Migrating Miss’ thoughtful and interesting blog post on why people travel got me ruminating on my own reasons for enjoying travelling and for deciding to become a travel writer and blogger. I am interested in my local area and I appreciate the many different reasons why many people would prefer to stay at home. Maura Kelly is right, just looking through Migrating Miss’ reasons for enjoying travel, many of them are existential:
To Challenge Myself
Because life is too short
To know myself
To Not Look Back & Wonder
Some of these reasons resonate strongly with me. I am very aware that ‘life is too short’ and I don’t want to ‘look back and wonder’ but then travel isn’t for everyone, some people feel their place in life is where they are and have no need to wander the globe and yet for me travel is an urge, even a necessity and it is a big part of who I am.
I enjoy learning and I certainly learn best when the learning is reflected in the place, geography and culture I am in. On our trips we like to stop to explore historical sites and learn about why places are culturally important and for me this learning has more relevance when I am standing on the spot. Looking over Culloden Moor I can feel some of the pain of the soldiers as the Jacobite uprising fell apart; I got a sense of the long span of human history when I walked in the steps of the pilgrims at Delphi and finding the layers of history in the city of Berlin is a thrilling experience.
But thinking about why I love to travel also got me mulling over how I see and experience and in this I am concerned with my observations moving on to interpretations, while appreciating that my own way of seeing a place as a white British woman will be individual. I try to be mindful of my surrounding and I am delighted when I manage to see the familiar as if it were new and walk down a nearby street with new eyes. But in truth it is arriving in new places when all my senses are really heightened. Everything happening around me can feel strange and inexplicable and I am bombarded by new smells, colours and sounds and my brain will be trying to interpret the meaning in the landscape and the way people use the space. In my own culture, in the north-west of England, I take so much for granted; I know how to use the bus, can identify the crops in the fields and understand the language people are using and my brain will take short-cuts as it doesn’t need to make sense of even the smallest detail. I can be creative about what I see anywhere but insight can sometimes get lost in the humdrum day-to-day. Travel opens up my imagination, offers new perspectives and encourages my brain to make new connections.
What has become clear is that for me the buzz that I get from this sensual surge and unfurling of my imagination in these new places has become addictive and after a short time at home I am ready for another fix.
It took eight weeks to fix our campervan after the Greek tragedy and what a long eight weeks they were. For two of those weeks the ‘van was making its way back from Greece, another two weeks were spent sitting around while firstly the body shop did the estimate, then the insurance company assessed the damage and then we waited for parts. The repair took three weeks and the final week was spent in daily anticipation that the ‘van would be fixed only to be informed sometime mid-afternoon that there was another problem. One day it was the airbag, another a mechanic put too much weight on the oil filler and broke it off, another day the ABS fault was lighting up. Every day we were packed and ready to roll but each day the new fault required more parts and another wait on tenterhooks.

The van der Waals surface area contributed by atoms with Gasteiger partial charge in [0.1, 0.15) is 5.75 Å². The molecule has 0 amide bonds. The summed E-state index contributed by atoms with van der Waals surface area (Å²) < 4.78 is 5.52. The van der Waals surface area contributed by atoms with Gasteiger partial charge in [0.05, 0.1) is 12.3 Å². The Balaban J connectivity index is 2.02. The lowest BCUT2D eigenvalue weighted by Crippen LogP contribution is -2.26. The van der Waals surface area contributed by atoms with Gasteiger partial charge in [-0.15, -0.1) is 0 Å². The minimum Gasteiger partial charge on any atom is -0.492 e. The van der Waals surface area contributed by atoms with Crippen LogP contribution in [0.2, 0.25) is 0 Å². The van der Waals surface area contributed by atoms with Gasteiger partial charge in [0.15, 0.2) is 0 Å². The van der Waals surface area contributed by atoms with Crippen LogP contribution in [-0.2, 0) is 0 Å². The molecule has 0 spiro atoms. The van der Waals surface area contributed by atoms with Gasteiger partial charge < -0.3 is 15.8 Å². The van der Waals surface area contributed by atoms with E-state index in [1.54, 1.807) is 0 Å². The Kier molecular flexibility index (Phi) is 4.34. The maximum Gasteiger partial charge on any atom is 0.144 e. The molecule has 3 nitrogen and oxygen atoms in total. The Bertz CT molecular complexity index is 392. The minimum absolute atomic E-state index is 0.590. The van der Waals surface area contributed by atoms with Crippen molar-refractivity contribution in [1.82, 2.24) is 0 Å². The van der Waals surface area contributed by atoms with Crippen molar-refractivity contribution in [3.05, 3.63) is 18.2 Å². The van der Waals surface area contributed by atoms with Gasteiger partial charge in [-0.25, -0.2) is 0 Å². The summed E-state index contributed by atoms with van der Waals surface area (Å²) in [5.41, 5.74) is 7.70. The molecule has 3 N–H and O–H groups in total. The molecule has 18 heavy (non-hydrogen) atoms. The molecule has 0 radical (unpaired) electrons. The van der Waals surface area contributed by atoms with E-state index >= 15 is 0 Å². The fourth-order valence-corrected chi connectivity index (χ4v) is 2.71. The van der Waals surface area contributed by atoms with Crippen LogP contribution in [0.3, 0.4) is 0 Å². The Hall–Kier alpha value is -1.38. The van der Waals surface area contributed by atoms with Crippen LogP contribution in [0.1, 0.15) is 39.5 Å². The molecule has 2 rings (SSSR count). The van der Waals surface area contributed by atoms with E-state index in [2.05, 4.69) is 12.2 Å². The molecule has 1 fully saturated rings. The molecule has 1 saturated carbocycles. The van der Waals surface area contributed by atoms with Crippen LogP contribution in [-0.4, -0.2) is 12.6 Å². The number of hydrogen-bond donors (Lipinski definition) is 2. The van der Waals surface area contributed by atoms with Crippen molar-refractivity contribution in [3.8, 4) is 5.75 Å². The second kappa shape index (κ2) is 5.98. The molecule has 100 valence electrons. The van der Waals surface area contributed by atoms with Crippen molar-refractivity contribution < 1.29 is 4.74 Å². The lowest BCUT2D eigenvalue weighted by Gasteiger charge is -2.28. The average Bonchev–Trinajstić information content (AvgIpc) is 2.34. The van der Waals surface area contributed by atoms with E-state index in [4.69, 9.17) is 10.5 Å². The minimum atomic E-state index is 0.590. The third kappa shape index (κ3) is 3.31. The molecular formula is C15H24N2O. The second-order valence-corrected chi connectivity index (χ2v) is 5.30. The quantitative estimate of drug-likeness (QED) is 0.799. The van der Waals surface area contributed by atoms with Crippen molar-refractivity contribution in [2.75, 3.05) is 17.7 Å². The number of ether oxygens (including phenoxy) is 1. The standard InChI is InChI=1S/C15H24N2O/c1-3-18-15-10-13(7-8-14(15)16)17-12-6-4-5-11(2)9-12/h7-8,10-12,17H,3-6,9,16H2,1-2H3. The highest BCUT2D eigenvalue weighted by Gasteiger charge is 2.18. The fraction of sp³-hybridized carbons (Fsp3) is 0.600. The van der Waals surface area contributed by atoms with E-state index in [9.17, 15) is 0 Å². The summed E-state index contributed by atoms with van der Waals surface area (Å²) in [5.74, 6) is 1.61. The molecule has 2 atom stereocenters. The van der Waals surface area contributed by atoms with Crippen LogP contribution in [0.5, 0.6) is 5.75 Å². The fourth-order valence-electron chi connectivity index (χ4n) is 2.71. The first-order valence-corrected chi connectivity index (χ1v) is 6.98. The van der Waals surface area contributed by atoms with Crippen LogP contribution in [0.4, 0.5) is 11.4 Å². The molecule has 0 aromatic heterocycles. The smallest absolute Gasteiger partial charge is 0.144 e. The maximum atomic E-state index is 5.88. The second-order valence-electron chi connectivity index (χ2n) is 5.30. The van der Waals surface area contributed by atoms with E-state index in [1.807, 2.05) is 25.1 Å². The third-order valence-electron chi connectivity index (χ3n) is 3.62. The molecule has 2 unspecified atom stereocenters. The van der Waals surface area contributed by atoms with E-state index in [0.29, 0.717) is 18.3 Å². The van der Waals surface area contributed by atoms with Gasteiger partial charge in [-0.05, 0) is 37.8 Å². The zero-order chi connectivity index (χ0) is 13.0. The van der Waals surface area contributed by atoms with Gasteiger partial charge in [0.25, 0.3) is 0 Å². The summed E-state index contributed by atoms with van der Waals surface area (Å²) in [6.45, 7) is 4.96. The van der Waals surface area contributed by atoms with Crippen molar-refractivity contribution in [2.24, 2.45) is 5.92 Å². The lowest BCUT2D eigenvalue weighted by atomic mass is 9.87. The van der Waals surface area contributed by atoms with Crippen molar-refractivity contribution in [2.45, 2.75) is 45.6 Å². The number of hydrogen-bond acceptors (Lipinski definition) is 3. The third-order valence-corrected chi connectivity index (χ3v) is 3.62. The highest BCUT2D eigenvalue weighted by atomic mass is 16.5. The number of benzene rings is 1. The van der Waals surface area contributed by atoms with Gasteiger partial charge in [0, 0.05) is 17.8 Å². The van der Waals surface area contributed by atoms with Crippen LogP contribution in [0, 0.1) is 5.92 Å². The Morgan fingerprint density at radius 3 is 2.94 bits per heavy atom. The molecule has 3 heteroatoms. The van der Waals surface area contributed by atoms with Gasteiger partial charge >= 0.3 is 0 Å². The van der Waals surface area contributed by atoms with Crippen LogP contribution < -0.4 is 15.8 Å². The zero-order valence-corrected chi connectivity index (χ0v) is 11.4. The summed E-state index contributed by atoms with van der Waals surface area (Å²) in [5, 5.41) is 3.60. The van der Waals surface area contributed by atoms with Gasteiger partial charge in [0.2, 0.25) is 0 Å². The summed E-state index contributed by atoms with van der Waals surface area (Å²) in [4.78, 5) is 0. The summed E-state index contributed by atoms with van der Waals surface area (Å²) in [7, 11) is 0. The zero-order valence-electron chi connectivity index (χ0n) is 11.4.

We were so pleased to get our blue Renault back and we went straight from the body shop to a campsite. We would have camped in any weather but as it turned out we were blessed with glorious and sunny weather and the Cheshire countryside proved to be perfect for a few days cycling. But first we spent a sunny afternoon cleaning the accumulation of Greek and garage dust from the van interior. I emptied every cupboard reminding myself what goodies we had left in there, having a little weep when I found the tins of giant Greek beans in tomato sauce and the bottles of dark Greek olive oil. Despite the mixed emotions, somehow this process healed the weeks of separation and made the ‘van feel like ours again.
In Cheshire we discovered The Whitegate Way, a 10 km cycle route on an old railway line and we cycled around Delamere Forest. We relaxed and took life easy feeling that our life was back on track again.
We followed this with a weekend camping with friends on the Staffordshire / Cheshire border and then more sociable camping in Derbyshire. We didn’t travel far and we didn’t need to, we were just content to have our campervan back where it belongs.
The opening of the Broadway Link Road in 2010, called Coronet Way, introduced us all to a new view along the Manchester Ship Canal and particularly of the bulk of Centenary Bridge which can be seen as the road climbs over the railway line. This modern lift bridge joins Trafford Park on the south side of the Manchester Ship Canal with Eccles and the M602 and is an important transport link for the companies on Trafford Park, as well as enabling those of us who live on the northern side of the canal to reach Trafford Park for work and services. The bridge got its name as it was opened in 1994, the centenary of the opening of the Manchester Ship Canal in 1894; the 36 mile long huge canal to Liverpool and the Irish Sea that took six years to build.